The Biden Administration’s New AI Guidelines

A step towards responsible innovation using artificial intelligence



Anne Valaitis


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The White House is taking a step forward in managing the risks and benefits of artificial intelligence (AI) in government. On Thursday, March 28th, Vice President Kamala Harris announced that the Office of Management and Budget (OMB) is issuing its first government-wide policy on AI. It’s a key part of President Biden’s Executive Order on AI, which aims to make sure the government uses the technology in a safe, secure, and responsible way.


The new policy tells federal agencies what they need to do to address the risks of using AI. By December 1, 2024, agencies will have to put in place safeguards when using AI in ways that could impact Americans’ rights or safety. This includes assessing and testing AI systems, making sure they don’t discriminate against certain groups, and being transparent about how the government is using AI.


For example, when you’re at the airport, you’ll still be able to opt out of facial recognition without any delays or losing your place in line. If AI is used in healthcare to help with important decisions, a human will oversee the process to make sure the AI tools are accurate and fair. And if AI is used to detect fraud in government services, there will be human oversight and ways for people to seek help if the AI causes any harm.


The policy also tells agencies how to manage risks when they buy AI from outside companies. Later this year, OMB will make sure that agencies’ AI contracts protect the public’s rights and safety. They’re also asking for input from the public on how to make sure private companies working with the government follow best practices.


In addition to addressing risks, the policy aims to make the government’s use of AI more transparent. Agencies will have to publicly release information about how they’re using AI, including cases that impact rights or safety and how they’re addressing those risks. They'll also have to release government-owned AI code, models, and data, as long as it doesn’t pose any risks to the public or government operations.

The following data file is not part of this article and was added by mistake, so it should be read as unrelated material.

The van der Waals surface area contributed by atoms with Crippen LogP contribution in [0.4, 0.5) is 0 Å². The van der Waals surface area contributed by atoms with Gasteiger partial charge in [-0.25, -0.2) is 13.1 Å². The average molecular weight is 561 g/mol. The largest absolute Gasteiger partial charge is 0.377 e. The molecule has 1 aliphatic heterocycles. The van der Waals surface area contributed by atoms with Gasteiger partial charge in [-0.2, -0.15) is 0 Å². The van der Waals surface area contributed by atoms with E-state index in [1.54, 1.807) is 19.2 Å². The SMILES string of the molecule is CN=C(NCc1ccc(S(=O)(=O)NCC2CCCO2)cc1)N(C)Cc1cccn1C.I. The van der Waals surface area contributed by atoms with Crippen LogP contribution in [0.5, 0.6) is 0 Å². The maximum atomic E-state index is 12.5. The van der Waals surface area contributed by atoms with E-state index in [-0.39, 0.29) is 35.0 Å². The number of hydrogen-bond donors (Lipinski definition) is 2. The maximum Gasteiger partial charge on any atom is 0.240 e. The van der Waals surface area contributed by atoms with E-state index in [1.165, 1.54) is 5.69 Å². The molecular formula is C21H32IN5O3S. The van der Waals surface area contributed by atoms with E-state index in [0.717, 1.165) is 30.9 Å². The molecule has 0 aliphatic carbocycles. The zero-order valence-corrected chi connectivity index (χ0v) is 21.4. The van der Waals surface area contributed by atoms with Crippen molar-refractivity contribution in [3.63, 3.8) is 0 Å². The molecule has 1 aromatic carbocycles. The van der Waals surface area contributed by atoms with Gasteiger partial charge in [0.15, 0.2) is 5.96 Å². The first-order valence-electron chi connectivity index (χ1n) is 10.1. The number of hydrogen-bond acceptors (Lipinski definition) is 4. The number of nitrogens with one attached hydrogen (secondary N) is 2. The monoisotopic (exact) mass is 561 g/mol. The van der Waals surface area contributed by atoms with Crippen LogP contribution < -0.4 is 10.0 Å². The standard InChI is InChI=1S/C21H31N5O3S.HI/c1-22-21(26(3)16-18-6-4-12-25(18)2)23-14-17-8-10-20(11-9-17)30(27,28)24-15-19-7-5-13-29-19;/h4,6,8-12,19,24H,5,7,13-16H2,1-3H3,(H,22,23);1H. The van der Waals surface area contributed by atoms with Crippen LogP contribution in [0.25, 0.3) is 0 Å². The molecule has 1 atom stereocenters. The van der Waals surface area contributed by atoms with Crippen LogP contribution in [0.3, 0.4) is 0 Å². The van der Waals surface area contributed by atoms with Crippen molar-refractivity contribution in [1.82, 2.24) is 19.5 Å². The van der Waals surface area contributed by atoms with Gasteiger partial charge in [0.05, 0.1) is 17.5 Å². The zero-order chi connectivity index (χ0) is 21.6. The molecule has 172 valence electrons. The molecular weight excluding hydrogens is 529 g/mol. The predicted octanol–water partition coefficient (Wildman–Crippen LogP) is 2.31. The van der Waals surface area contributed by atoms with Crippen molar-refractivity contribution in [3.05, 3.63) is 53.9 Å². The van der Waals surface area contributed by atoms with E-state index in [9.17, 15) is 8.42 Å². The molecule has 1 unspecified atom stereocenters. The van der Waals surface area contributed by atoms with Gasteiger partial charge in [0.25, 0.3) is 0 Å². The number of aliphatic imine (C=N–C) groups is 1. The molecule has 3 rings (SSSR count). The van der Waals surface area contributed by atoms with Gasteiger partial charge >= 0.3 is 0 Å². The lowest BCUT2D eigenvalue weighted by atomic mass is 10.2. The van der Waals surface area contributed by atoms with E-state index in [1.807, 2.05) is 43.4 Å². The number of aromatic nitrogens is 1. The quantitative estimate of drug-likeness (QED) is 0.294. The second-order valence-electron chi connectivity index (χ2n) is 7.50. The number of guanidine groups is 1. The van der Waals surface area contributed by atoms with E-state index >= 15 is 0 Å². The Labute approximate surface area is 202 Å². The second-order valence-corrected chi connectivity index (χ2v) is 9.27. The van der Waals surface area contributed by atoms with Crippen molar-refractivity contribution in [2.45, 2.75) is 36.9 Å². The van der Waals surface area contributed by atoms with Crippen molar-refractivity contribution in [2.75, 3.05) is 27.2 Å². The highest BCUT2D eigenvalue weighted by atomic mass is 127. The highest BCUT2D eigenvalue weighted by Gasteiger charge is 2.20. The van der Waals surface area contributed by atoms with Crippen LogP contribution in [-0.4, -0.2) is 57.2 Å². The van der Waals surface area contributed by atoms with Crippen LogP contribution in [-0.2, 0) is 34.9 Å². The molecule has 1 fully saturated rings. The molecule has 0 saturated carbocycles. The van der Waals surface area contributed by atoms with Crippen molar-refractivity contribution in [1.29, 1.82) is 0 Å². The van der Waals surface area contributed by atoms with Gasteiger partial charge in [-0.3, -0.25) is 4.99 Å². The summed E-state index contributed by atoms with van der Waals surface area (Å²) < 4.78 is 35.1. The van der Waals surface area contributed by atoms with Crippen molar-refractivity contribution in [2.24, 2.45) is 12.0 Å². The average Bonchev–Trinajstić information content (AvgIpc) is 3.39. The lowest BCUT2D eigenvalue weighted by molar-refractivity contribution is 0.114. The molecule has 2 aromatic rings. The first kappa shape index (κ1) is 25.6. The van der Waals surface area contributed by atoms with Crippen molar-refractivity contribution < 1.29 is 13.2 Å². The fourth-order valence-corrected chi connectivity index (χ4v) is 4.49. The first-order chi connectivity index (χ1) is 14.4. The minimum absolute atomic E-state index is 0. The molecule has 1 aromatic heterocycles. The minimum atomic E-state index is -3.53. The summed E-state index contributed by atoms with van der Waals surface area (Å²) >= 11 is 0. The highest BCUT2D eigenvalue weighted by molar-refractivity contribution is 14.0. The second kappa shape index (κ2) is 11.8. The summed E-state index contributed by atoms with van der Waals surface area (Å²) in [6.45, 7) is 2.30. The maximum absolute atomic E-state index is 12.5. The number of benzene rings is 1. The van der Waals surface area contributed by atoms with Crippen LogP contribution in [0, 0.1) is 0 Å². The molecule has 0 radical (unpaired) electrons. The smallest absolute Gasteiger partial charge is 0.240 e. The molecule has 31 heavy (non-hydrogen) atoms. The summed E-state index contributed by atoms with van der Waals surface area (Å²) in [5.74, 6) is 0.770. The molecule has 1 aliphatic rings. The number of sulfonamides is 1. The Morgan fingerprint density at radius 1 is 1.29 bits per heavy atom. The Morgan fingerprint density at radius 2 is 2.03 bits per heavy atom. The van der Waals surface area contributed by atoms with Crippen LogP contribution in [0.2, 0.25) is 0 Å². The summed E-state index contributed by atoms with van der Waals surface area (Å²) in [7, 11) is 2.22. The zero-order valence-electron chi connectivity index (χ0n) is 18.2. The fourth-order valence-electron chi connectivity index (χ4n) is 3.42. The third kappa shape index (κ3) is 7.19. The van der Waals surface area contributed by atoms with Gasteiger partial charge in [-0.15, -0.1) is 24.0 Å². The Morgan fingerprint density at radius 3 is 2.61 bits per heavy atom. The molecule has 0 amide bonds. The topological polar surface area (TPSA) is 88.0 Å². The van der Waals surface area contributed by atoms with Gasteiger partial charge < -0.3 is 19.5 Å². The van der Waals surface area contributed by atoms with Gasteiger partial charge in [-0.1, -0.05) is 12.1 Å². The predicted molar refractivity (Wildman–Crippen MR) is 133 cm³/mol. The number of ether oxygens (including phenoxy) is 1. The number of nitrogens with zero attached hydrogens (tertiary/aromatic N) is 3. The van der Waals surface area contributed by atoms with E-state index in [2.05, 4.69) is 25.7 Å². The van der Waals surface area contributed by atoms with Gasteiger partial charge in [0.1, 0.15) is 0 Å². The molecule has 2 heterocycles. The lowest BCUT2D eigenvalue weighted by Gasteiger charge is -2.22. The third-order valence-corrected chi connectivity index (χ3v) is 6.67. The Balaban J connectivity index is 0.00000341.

Agencies are now encouraged to responsibly experiment with new AI technologies like generative AI, provided there are proper safeguards in place. Many agencies are already using AI chatbots to improve customer service and running other AI pilots.


To make sure agencies have the right people to build and use AI responsibly, the policy tells them to expand and train their AI workforce. The government has committed to hiring 100 AI professionals by Summer 2024 and is running a career fair for AI roles on April 18. The President’s budget also includes money to expand government-wide training programs for artificial intelligence.


Finally, the policy requires agencies to set up AI Governance Boards, led by top officials to oversee the use of AI across their agencies. Some departments, like Defense, Veterans Affairs, Housing and Urban Development, and State, have already set these boards up, and every major agency has to do so by May 27, 2024.


Keypoint Intelligence Opinion

So, what does this all mean? While this new policy is a significant step in the right direction, there’s still more work to be done. The government will need to continue engaging with the public, industry, and experts to make sure its use of AI is transparent, accountable, and beneficial to all Americans. It will also need to keep up with the rapid pace of AI development and adapt its policies and practices accordingly.


By setting clear guidelines and expectations for federal agencies, the new OMB policy lays the groundwork for a future where AI is used to improve government services, protect public safety, and advance the greater good—all while safeguarding the rights and interests of the American people.


It’s also going to be crucial for the government to work with industry experts, academics, and the public to create a full AI governance framework that works for everyone. The US has a chance to lead the way and set an example for the rest of the world on how to balance innovation with protecting the public interest and individual rights when it comes to artificial intelligence.


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